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College Hotline - Pac-12 affairs: Why USC’s AD search matters to your school whether you...

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    (Courtesy: USC)

    The Pac-12 is looking for an athletic director.

    Yes, technically the search falls under the purview of the University of Southern California. Except USC’s AD search is everyone’s AD search. If you’re not interested, get interested – the job is that important for the conference at large.

    Check that. It could be that important for the conference at large, if the Trojans get it right and hire someone who can express and execute a vision that embodies the mission of the school and the conference during a time of momentous changes throughout college athletics.

    Think about it:

    The AD at the conference’s flagship football program … in the nation’s No. 2 market … at a top-25 academic institution … in the midst of major legislative and financial challenges rippling from the NCAA HQ and Power 5 conference offices to campuses big and small, public and private, from coast to coast.

    Yeah, I’d say the hire is pretty important for the league.

    Confidence that the Trojans will get it right?

    Okay, don’t answer that.


    USC does many things very well when it comes to athletics, but the thing it does best is hire its own.

    Only once in 90 years has the school gone outside the USC family (either alums or employees) to hire an AD: Mike McGee in the 1980s.

    Yep: Once in 90 years.

    I’d argue the school and the Pac-12 would be better served by the Trojans going outside the family in this situation.

    Here’s what USC absolutely should not do: Hire the 2016 version of Mike Garrett or Pat Haden.

    The Trojans need a proven collegiate athletics administrator, not a former football player with zero AD experience.

    USC athletic director Keyshawn Johnson? Bad.

    USC athletic director Chris Del Conte? Good.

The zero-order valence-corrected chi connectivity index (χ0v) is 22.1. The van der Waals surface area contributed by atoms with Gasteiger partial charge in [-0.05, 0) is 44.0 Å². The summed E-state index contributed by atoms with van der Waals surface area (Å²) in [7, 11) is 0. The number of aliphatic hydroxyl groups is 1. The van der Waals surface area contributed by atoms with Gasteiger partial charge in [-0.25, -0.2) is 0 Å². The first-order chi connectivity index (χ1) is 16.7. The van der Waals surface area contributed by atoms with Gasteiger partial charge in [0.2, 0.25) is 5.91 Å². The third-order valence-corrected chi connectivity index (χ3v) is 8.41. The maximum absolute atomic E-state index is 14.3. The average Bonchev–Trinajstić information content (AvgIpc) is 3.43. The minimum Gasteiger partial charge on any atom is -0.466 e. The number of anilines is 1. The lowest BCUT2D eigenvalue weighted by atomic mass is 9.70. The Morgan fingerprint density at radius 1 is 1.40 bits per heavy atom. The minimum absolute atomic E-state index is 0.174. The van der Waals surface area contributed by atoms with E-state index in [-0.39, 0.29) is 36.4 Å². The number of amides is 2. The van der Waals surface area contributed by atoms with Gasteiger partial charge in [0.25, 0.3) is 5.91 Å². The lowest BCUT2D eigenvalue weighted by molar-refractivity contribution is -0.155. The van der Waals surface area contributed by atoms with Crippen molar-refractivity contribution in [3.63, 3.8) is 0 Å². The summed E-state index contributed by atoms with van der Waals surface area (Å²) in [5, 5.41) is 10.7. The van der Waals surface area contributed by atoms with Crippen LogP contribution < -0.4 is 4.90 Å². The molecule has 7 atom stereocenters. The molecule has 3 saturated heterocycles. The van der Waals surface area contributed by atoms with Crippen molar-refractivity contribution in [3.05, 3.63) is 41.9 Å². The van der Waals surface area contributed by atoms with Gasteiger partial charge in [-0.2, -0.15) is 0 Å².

USC athletic director Rodney Peete? Bad.

    USC athletic director Scott Barnes? Good.

    (Just joking about Johnson and Peete … I think.)

    The Hotline went deep into its list of contacts to determine what model the Trojans should use … what characteristics they should consider … what criteria they should emphasize during the search.

    The consensus: USC should hire someone with substantial experience in the business of running an athletic department, someone who has strong contacts in the industry, is well versed in the legislative changes, has proven success in football matters, understands life on the front lines, can communicate a vision for USC (and, by extension, the conference) in an inclusive, passionate manner.

    No problem, right?

    (Also important: Integrity, which is why the Tom Jurich report Wednesday made little sense. Jurich is well-regarded in the AD industry but the Louisville scandal would seem to make him a poor fit for USC. Best guess: USC’s search firm reaches out to Jurich as part of initial candidate sweep, the Jurich camp takes the contact and spins it into legit interest, leaks it and … presto: Jurich has some leverage with his own bosses.)

    What was not named as essential: Experience at USC.

    Yes, it helps to understand the culture of the west coast; even better if there’s familiarity with the Pac-12. But actual USC employment (or degree) is not critical.

    I’m not suggesting the names below are candidates. I have no idea if any of them are interested in the job … if there has been any contact … if the Trojans are the slightest bit interested … no idea.

    (Honestly, it’s so early in the process that USC’s brass probably doesn’t have a hard-and-fast list. AD searches typically take months.)

    But these sitting ADs could be considered models for the Trojans, because they all understand the landscape and have loads of experience and proven successes:

    TCU’s Del Conte, Pittsburgh’s Barnes, Arizona’s Greg Byrne, Memphis’ Tom Bowen, Florida’s Jeremy Foley, Oklahoma’s Joe Castiglione and Arkansas’ Jeff Long.

    Again: These are my examples, not USC’s candidates — and there are a dozen others that I could have named that would provide a model for the Trojans.

    How many of the top 10 or 15 ADs in the country would be interested in a move to Trojanland? I’m not going to pretend to know the answer.

    But I know this: USC needs to go outside the family, it needs to aim high, and it needs to get this right.

    xxxxxxx

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